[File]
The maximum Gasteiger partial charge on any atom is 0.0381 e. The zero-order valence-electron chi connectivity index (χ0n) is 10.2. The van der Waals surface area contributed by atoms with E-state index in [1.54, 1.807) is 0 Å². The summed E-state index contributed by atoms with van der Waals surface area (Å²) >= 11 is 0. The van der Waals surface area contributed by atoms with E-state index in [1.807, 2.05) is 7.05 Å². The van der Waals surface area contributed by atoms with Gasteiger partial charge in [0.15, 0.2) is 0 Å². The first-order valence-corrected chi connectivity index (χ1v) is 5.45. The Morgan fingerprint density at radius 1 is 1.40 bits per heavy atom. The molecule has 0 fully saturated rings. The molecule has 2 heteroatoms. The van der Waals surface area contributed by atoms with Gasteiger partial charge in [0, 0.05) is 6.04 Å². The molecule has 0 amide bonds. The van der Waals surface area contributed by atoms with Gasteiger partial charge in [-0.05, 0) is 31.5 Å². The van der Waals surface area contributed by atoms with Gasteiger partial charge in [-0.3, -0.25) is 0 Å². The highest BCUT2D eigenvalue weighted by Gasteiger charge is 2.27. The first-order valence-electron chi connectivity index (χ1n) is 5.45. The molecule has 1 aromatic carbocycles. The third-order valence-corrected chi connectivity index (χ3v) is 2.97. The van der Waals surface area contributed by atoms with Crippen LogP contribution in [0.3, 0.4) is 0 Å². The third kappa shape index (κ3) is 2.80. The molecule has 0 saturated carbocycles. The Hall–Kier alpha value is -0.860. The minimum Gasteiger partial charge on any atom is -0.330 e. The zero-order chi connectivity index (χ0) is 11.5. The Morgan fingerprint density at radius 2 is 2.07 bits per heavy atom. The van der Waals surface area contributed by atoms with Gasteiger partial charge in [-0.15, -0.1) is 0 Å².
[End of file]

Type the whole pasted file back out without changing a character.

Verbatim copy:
The maximum Gasteiger partial charge on any atom is 0.0381 e. The zero-order valence-electron chi connectivity index (χ0n) is 10.2. The van der Waals surface area contributed by atoms with E-state index in [1.54, 1.807) is 0 Å². The summed E-state index contributed by atoms with van der Waals surface area (Å²) >= 11 is 0. The van der Waals surface area contributed by atoms with E-state index in [1.807, 2.05) is 7.05 Å². The van der Waals surface area contributed by atoms with Gasteiger partial charge in [0.15, 0.2) is 0 Å². The first-order valence-corrected chi connectivity index (χ1v) is 5.45. The Morgan fingerprint density at radius 1 is 1.40 bits per heavy atom. The molecule has 0 fully saturated rings. The molecule has 2 heteroatoms. The van der Waals surface area contributed by atoms with Gasteiger partial charge in [0, 0.05) is 6.04 Å². The molecule has 0 amide bonds. The van der Waals surface area contributed by atoms with Gasteiger partial charge in [-0.05, 0) is 31.5 Å². The van der Waals surface area contributed by atoms with Gasteiger partial charge in [-0.3, -0.25) is 0 Å². The highest BCUT2D eigenvalue weighted by Gasteiger charge is 2.27. The first-order valence-electron chi connectivity index (χ1n) is 5.45. The molecule has 1 aromatic carbocycles. The third-order valence-corrected chi connectivity index (χ3v) is 2.97. The van der Waals surface area contributed by atoms with Crippen LogP contribution in [0.3, 0.4) is 0 Å². The third kappa shape index (κ3) is 2.80. The molecule has 0 saturated carbocycles. The Hall–Kier alpha value is -0.860. The minimum Gasteiger partial charge on any atom is -0.330 e. The zero-order chi connectivity index (χ0) is 11.5. The Morgan fingerprint density at radius 2 is 2.07 bits per heavy atom. The van der Waals surface area contributed by atoms with Gasteiger partial charge in [-0.15, -0.1) is 0 Å².